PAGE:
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I have an strongly typed DataTable of type MyType, I'd like convert it in a List<MyType>.

How can I do this ?

Thanks.

share|improve this question
    
It probably makes more scenes to convert DataTable into Dictionary than List. – Vadim Sep 15 '09 at 14:22
    
@Vadim: What would make you say that? – Adam Robinson Sep 15 '09 at 14:26
    
DataTable has rows and columns. Dictionary represents this structure much better than List. – Vadim Sep 15 '09 at 14:30
    
Or maybe a list of dictionaries. Could you provide more information on what you're trying to do? – Mike Blandford Sep 15 '09 at 14:32
1  
@Kris-I: a List of what? – Jeff Sternal Sep 15 '09 at 14:40

12 Answers 12

The following does it in a single line:

dataTable.Rows.OfType<DataRow>()
    .Select(dr => dr.Field<MyType>(columnName)).ToList();

[Edit: Add a reference to System.Data.DataSetExtensions to your project if this does not compile]

share|improve this answer
1  
What is the columnName value here ? – user123456 Jul 18 '13 at 6:10

There are Linq extension methods for DataTable.

Add reference to: System.Data.DataSetExtensions.dll

Then include the namespace: using System.Data.DataSetExtensions

Finally you can use Linq extensions on DataSet and DataTables:

var matches = myDataSet.Tables.First().Where(dr=>dr.Field<int>("id") == 1);

On .Net 2.0 you can still add generic method:

public static List<T> ConvertRowsToList<T>( DataTable input, Convert<DataRow, T> conversion) {
    List<T> retval = new List<T>()
    foreach(DataRow dr in input.Rows)
        retval.Add( conversion(dr) );

    return retval;
}
share|improve this answer
    
Is there an easy way if stuck using .NET 2.0? – auujay Sep 15 '09 at 14:21
    
+1 Sweeeeeet! But what is the Convert keyword here? Do you mean Converter? – Killercam Mar 27 '12 at 13:55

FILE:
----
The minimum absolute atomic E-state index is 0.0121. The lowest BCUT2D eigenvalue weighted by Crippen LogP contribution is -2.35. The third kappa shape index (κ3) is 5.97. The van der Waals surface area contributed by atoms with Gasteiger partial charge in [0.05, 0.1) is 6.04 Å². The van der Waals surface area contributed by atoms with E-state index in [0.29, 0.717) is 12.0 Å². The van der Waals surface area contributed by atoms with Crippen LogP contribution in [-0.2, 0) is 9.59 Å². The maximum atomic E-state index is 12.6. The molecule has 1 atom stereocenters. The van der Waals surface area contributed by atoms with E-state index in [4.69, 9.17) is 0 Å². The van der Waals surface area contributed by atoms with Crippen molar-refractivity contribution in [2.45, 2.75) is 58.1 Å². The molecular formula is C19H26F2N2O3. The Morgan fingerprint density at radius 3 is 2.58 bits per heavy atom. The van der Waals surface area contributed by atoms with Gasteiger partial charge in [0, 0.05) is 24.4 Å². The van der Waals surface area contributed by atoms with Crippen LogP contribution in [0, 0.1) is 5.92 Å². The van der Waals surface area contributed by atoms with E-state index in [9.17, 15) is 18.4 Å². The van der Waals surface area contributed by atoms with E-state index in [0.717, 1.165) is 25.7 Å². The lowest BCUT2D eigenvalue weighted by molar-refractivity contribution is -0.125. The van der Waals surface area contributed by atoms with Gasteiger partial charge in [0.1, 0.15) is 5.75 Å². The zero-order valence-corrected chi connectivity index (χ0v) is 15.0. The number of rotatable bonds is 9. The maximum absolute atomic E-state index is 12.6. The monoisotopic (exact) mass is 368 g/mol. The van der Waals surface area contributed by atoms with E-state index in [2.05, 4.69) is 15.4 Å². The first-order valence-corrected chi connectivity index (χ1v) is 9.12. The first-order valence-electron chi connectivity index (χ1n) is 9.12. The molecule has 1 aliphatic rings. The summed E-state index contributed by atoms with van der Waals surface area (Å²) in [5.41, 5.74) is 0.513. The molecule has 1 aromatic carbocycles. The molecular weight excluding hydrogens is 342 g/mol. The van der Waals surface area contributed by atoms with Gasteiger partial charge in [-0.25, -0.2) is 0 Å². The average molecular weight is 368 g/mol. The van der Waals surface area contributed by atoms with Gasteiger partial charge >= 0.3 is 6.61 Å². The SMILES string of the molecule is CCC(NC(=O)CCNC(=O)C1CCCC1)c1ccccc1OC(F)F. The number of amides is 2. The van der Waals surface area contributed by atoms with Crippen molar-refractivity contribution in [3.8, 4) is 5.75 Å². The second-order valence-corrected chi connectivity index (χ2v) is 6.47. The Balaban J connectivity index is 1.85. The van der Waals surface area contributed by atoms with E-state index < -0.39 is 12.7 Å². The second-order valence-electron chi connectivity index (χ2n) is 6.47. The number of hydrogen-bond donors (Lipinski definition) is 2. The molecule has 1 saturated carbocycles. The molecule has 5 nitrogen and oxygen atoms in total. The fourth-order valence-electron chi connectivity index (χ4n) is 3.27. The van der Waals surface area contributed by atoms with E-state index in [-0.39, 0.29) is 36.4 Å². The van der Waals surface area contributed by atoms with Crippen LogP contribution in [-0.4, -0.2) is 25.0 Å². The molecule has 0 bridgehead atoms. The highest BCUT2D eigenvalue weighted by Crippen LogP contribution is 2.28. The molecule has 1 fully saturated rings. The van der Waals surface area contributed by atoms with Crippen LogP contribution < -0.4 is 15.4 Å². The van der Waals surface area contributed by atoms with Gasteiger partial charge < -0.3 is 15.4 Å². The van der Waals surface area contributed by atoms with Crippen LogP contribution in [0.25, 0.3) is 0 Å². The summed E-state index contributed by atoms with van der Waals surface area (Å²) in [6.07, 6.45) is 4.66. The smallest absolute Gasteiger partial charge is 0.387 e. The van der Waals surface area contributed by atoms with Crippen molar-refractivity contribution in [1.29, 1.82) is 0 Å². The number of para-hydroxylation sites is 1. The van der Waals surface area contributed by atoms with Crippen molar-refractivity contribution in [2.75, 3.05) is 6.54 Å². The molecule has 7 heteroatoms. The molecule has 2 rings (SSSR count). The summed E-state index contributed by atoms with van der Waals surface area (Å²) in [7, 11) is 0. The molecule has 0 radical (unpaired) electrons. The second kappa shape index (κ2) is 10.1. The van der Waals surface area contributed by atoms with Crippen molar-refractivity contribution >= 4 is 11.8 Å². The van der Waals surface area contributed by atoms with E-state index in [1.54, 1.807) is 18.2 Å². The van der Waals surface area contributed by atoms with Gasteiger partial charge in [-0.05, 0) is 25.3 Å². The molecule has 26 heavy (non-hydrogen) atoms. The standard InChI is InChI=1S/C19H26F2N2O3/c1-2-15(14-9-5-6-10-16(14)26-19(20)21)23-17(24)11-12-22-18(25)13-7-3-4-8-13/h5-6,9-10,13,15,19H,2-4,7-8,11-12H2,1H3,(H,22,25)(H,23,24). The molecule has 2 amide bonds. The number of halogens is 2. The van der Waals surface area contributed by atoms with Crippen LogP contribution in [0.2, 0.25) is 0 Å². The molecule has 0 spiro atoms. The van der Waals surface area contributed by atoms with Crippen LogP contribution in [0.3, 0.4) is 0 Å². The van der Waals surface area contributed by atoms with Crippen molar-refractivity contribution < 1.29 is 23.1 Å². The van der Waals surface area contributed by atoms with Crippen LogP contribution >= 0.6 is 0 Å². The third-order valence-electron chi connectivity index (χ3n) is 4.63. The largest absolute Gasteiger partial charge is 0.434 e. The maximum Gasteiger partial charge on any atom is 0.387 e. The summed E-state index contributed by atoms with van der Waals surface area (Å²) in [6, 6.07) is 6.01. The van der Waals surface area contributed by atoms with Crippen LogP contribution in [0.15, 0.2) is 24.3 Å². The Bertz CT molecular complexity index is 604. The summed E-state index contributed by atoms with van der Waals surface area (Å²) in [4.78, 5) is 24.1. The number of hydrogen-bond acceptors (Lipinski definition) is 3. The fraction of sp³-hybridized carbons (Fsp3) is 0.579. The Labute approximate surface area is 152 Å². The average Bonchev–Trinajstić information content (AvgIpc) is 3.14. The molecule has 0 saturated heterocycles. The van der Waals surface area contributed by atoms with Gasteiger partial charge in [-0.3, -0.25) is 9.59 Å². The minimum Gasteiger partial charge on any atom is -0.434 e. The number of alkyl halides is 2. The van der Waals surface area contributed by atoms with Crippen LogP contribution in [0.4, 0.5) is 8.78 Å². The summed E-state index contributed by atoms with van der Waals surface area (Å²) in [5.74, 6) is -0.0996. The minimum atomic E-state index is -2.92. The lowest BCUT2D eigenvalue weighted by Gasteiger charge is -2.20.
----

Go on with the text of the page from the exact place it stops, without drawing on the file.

@Keith - It has to be Convert er <DataRow, T> . correct? – Tohid Jan 16 '13 at 19:56
1  
@Killercam & @Tohid : what is the Convert keyword here? Do you mean Converter? Acually he means to pass a func<DataRow, T> conversion ,which is any delegate/function expect a datarow and it's out put will be a T entity .. – Moumit Dec 13 '13 at 6:41
    
@auujay - you can easily do it using .net 2.0 .. Here is link .. http://codenicely.blogspot.in/2012/02/converting-your-datatable-into-list.html – Moumit Dec 13 '13 at 6:48

Data table to List

    #region "getobject filled object with property reconized"

    public List<T> ConvertTo<T>(DataTable datatable) where T : new()
    {
        List<T> Temp = new List<T>();
        try
        {
            List<string> columnsNames = new List<string>();
            foreach (DataColumn DataColumn in datatable.Columns)
                columnsNames.Add(DataColumn.ColumnName);
            Temp = datatable.AsEnumerable().ToList().ConvertAll<T>(row => getObject<T>(row, columnsNames));
            return Temp;
        }
        catch
        {
            return Temp;
        }

    }
    public T getObject<T>(DataRow row, List<string> columnsName) where T : new()
    {
        T obj = new T();
        try
        {
            string columnname = "";
            string value = "";
            PropertyInfo[] Properties;
            Properties = typeof(T).GetProperties();
            foreach (PropertyInfo objProperty in Properties)
            {
                columnname = columnsName.Find(name => name.ToLower() == objProperty.Name.ToLower());
                if (!string.IsNullOrEmpty(columnname))
                {
                    value = row[columnname].ToString();
                    if (!string.IsNullOrEmpty(value))
                    {
                        if (Nullable.GetUnderlyingType(objProperty.PropertyType) != null)
                        {
                            value = row[columnname].ToString().Replace("$", "").Replace(",", "");
                            objProperty.SetValue(obj, Convert.ChangeType(value, Type.GetType(Nullable.GetUnderlyingType(objProperty.PropertyType).ToString())), null);
                        }
                        else
                        {
                            value = row[columnname].ToString().Replace("%", "");
                            objProperty.SetValue(obj, Convert.ChangeType(value, Type.GetType(objProperty.PropertyType.ToString())), null);
                        }
                    }
                }
            }
            return obj;
        }
        catch
        {
            return obj;
        }
    }

    #endregion

IEnumerable collection To Datatable

    #region "New DataTable"
    public DataTable ToDataTable<T>(IEnumerable<T> collection)
    {
        DataTable newDataTable = new DataTable();
        Type impliedType = typeof(T);
        PropertyInfo[] _propInfo = impliedType.GetProperties();
        foreach (PropertyInfo pi in _propInfo)
            newDataTable.Columns.Add(pi.Name, pi.PropertyType);